When the US investors began exploring the opportunities in the post-Communist countries in 1991, the Dow Jones industrial average hovered at around 3,000. This was the high-water mark for the index at the time. Now, the Dow has hit 22,000, more than seven times that number.
While some are bearish on the long-term health of the market, there is reason to be optimistic. Despite political controversy in the United States and abroad and concerns about the length of this run, FANG (Facebook, Amazon, Netflix and Google) and the broader market are posting record highs of their own.
Indeed, the Dow Jones tumbled both when the Dot Com bubble burst, as well as during Black Monday in 2009, and at both times, speculators believed that the run would continue indefinitely. Hopefully, this run will end better than the previous two examples, but it would be wise to follow the investment strategies of two Jewish investors & philanthropists Moris Tabacinic and David Lesch. Specifically, that means finding innovative financial strategies in parts of the world where there is still room for value growth stocks to boom, even when the domestic market is overpriced.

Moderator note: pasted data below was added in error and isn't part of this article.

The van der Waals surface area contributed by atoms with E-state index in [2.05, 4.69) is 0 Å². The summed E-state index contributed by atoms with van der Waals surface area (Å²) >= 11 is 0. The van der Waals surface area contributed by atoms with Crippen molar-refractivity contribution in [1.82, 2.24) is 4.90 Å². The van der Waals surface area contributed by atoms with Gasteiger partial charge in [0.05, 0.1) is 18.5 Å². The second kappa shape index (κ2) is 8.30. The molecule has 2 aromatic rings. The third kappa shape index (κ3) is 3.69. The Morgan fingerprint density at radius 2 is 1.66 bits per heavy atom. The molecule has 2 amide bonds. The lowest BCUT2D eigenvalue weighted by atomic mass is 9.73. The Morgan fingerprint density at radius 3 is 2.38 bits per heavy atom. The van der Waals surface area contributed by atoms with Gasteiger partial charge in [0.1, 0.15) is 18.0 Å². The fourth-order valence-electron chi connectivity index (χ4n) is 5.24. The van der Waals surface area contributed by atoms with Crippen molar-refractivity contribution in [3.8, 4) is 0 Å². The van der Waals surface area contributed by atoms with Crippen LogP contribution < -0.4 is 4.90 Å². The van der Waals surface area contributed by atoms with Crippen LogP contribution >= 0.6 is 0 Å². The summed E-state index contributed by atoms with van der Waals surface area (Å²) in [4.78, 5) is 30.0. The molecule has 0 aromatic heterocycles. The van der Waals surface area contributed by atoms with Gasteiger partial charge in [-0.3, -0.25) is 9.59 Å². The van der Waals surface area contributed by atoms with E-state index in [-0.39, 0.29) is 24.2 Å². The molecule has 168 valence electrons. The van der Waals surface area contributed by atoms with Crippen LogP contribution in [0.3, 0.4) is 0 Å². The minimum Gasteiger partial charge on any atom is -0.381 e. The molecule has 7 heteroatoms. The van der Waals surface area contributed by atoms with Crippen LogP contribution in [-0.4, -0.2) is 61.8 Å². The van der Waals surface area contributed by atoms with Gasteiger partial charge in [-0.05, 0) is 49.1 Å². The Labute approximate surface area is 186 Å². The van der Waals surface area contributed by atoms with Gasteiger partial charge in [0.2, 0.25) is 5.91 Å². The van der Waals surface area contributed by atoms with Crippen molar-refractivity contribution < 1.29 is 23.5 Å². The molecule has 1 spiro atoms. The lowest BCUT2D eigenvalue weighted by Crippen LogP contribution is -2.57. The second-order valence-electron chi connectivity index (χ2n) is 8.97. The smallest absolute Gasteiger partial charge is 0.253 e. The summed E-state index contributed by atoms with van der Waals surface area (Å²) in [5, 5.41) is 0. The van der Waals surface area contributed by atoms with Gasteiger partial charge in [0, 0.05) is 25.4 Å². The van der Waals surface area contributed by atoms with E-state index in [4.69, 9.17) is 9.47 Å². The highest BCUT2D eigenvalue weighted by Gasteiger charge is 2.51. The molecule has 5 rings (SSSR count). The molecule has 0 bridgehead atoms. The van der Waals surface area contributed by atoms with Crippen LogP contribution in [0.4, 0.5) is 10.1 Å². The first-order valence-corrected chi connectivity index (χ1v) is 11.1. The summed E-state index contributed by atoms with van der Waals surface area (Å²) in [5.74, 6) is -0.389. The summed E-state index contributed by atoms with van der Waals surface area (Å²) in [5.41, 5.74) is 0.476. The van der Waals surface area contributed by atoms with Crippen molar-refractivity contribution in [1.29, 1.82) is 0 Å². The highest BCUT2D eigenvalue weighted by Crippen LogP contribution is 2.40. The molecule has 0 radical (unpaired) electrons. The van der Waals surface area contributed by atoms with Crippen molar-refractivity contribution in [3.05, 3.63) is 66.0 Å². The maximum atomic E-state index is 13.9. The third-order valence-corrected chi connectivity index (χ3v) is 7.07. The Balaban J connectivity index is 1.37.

In order to maximize the returns, it may be prudent for day traders and professionals alike to start investing in foreign markets. Europe and East Asia feature numerous healthy companies that likely have more potential room to run up. Investing in Eastern European companies, much like Moris Tabacinic back in the early 90s, may just be the way to go, despite the political furor that is taking place in the media regarding those countries.
Though it is impossible to accurately predict the future, investors can look at history to find a proven path to sustainable growth for their portfolios, be it a retirement fund or a discretionary account. The examples of David Lesch and Moris Tabacinic are merely historical lessons that investors would do well to study and replicate.